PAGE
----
Written by: Mark Koulianos // Jul 19, 2019
Last updated: Sep 13, 2019
Part 3 in a Series on Essentials of Modern Leadership
The late motivational speaker Stephen Covey once said, “When the trust account is high, communication is easy, instant, and effective.” For those of us in positions of leadership, gaining the trust of our people is a fundamental component of a healthy workplace environment. When managers establish this type of confidence, emotional security and job satisfaction can increase exponentially. Trust is the foundation of effective leadership, and it isn’t developed overnight. It comes through conscious behavior consistently exhibited.
6 Elements of a Good Strategy to Build Trust in Your Leadership
So, how will your people come to trust your leadership? Here are six observations based on my experiences:
No. 6: When You Say You’ll Do Something, Do It
Fulfilling a commitment shows you keep your word. Unless there’s a compelling reason to withdraw from or alter the terms of a commitment, follow through.
No. 5: Let Your People Know It’s OK to Make Mistakes
It’s inevitable. Everyone messes up. A reasonable allowance for mistakes conveys good faith. Teach employees to pick themselves up after a small error, and show them how to pivot after a big one.
No. 4: Have the Collective Back of Your People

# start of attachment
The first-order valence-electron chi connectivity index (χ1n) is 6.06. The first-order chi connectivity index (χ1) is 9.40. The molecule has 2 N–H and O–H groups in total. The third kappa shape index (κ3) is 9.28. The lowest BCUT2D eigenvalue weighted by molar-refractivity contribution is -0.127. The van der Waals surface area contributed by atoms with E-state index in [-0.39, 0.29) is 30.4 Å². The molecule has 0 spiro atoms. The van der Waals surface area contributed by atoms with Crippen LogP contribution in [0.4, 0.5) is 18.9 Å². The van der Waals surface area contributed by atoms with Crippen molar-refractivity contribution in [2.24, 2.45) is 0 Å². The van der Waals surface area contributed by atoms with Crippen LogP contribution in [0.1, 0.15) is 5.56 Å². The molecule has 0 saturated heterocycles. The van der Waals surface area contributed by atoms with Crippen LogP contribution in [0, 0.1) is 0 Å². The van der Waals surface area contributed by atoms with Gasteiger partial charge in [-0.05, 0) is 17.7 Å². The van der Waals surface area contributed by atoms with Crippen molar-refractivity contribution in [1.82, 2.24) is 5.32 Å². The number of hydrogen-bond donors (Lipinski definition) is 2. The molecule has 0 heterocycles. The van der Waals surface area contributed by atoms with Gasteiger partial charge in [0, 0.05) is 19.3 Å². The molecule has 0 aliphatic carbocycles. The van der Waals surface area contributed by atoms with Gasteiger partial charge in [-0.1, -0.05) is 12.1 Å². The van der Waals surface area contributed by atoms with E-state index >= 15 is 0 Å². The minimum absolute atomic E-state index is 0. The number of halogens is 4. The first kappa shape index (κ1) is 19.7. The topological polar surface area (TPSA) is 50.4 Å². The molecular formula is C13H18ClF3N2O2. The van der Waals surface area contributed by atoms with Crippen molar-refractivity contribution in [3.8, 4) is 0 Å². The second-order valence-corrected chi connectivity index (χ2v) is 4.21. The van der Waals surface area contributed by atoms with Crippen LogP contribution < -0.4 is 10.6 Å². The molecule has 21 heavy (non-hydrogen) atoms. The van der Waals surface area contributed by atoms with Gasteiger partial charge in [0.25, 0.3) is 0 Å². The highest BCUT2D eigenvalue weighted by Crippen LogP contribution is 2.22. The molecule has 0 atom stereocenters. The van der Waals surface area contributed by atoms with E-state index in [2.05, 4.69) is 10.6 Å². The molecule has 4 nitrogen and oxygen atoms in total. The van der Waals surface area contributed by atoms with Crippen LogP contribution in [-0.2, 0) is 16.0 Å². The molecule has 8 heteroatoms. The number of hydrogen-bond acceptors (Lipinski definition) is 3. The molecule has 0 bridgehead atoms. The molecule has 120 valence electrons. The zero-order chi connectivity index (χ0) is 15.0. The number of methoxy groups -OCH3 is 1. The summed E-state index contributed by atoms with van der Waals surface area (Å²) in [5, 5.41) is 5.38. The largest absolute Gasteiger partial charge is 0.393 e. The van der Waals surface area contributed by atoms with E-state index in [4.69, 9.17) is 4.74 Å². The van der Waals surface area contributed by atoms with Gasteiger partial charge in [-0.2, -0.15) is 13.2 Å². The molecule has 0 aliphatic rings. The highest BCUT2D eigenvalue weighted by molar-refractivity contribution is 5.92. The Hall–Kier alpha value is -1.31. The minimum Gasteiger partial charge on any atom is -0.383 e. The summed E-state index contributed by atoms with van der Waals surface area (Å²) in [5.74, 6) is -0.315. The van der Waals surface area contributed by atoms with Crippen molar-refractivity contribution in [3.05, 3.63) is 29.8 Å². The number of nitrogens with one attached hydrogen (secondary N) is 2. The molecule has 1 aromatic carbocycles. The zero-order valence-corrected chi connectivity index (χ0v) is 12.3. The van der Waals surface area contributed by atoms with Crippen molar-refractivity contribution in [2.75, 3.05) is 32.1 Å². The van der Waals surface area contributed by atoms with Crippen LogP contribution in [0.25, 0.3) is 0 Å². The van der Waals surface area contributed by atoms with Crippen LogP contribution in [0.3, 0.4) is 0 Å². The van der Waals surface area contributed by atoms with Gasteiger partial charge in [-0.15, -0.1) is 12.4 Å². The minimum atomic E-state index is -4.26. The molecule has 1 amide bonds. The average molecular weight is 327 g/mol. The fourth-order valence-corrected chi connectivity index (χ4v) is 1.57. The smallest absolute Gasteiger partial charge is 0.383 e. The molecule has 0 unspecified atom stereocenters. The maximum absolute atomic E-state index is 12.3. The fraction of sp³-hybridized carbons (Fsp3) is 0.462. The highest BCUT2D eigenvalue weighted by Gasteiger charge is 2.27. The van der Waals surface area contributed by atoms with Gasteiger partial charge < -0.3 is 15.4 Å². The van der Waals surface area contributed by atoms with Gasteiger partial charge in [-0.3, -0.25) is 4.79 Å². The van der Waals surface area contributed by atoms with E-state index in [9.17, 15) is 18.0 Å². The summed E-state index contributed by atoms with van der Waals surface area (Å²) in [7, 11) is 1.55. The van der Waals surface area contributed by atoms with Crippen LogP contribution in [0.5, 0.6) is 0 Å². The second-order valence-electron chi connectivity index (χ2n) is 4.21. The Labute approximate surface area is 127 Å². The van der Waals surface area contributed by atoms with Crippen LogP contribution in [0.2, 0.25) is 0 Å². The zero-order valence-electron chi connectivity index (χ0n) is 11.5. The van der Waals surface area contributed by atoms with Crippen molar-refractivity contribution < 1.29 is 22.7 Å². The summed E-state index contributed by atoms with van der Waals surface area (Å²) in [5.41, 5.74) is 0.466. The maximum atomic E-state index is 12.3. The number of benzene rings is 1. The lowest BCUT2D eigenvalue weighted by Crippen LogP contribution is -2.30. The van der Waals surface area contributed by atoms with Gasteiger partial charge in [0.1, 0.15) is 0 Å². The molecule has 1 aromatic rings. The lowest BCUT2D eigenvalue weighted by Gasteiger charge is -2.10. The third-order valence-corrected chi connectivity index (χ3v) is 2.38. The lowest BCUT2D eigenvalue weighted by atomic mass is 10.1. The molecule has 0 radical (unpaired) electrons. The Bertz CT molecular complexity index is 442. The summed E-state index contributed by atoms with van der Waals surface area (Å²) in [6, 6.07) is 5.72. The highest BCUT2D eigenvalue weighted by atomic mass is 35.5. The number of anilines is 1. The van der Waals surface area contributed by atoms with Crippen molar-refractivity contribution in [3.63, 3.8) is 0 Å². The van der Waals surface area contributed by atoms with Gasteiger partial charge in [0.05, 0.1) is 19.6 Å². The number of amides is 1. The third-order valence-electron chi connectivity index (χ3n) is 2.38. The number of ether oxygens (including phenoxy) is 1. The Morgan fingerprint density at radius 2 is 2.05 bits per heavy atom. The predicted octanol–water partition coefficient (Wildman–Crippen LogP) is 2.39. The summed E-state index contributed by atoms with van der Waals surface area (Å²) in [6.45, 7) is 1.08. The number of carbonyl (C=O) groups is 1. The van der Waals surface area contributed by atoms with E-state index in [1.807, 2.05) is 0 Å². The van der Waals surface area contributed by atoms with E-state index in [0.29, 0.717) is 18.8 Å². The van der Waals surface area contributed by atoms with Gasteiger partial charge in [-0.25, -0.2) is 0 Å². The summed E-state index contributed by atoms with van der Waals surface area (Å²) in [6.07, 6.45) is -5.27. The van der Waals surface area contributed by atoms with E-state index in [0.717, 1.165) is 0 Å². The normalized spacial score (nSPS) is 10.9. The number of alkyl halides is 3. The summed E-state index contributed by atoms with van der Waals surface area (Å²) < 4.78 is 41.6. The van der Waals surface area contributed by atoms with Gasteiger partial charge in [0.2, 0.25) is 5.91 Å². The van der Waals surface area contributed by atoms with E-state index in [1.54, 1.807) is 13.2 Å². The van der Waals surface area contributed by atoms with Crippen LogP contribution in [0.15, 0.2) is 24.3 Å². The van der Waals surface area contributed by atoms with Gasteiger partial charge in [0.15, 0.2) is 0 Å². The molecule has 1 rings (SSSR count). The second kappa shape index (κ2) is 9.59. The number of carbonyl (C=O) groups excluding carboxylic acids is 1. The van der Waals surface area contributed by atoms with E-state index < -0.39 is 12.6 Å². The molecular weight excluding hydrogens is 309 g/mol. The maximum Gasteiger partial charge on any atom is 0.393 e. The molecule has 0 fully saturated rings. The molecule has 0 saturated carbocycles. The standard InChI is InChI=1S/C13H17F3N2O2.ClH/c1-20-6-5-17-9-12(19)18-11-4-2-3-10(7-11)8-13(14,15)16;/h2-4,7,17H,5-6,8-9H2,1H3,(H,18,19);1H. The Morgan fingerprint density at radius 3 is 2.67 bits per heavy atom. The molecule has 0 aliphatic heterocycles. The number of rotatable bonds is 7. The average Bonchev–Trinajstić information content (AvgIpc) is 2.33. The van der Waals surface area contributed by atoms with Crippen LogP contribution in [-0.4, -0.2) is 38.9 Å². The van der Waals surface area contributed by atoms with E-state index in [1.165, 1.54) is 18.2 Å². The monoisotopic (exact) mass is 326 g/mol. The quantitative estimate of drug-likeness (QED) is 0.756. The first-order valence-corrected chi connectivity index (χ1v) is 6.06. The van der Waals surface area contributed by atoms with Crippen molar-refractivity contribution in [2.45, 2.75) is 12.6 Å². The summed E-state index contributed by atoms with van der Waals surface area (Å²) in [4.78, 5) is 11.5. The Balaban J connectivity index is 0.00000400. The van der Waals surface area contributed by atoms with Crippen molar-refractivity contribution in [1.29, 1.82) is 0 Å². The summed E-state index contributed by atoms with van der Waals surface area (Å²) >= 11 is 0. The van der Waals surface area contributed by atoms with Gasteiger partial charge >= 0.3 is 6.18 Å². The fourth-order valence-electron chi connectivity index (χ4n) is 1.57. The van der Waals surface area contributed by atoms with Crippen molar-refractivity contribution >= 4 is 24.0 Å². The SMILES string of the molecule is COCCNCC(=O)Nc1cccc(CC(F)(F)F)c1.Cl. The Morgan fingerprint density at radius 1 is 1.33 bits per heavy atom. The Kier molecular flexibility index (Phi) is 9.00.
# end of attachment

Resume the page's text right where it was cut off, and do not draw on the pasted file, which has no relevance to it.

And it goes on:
When engaging with other parts of your organization, and especially with higher-ups, avoid the temptation to throw anyone under the bus. Furthermore, accept praise as part of a team, and be personally accountable when things go wrong.
No. 3: Be Honest – Tactfully
It’s important to be honest. Don’t sugarcoat your communication – even when it’s bad news. Tactful language is the gold standard, but operate under the assumption that your people are capable of handling the truth. It shows you respect them.
No. 2: Be Compassionate
It’s vital to remember that we’re all human. A compassionate leader is not a weak leader, simply someone who recognizes the importance of relating with the heart and not just the head. Compassionate leaders are genuine and understand what’s going on.
No. 1: Embrace Honest Communication
Your people should be able to offer candid feedback without fear of repercussion. Allowing employees to speak freely fosters trust, and they’ll know you value their contribution.
It’s a leader’s responsibility to build trust. So, as Covey suggests, aim to keep your trust account high. Trust promotes efficiency, and it has a ripple effect on the overall company culture. It also radiates outward and is sensed by the customers you serve.
As a leader, set the tone by exhibiting the trust your people deserve. It pays dividends. Trust promotes sky-high levels of performance and workplace harmony.
Learning how to build trust is key to a manager’s professional development, and it’s the essence of people management. USF’s corporate training and professional education affirms the importance of trust in the workplace.
To learn more about USF’s dedication to professional development and advancing careers, explore the university’s Office of Corporate Training and Professional Education. Visit the CTPE website or contact us.
Mark Koulianos is director of USF’s Office of Corporate Training and Professional Education and a 20-plus-year veteran of the corporate world. Read Koulianos’ full bio.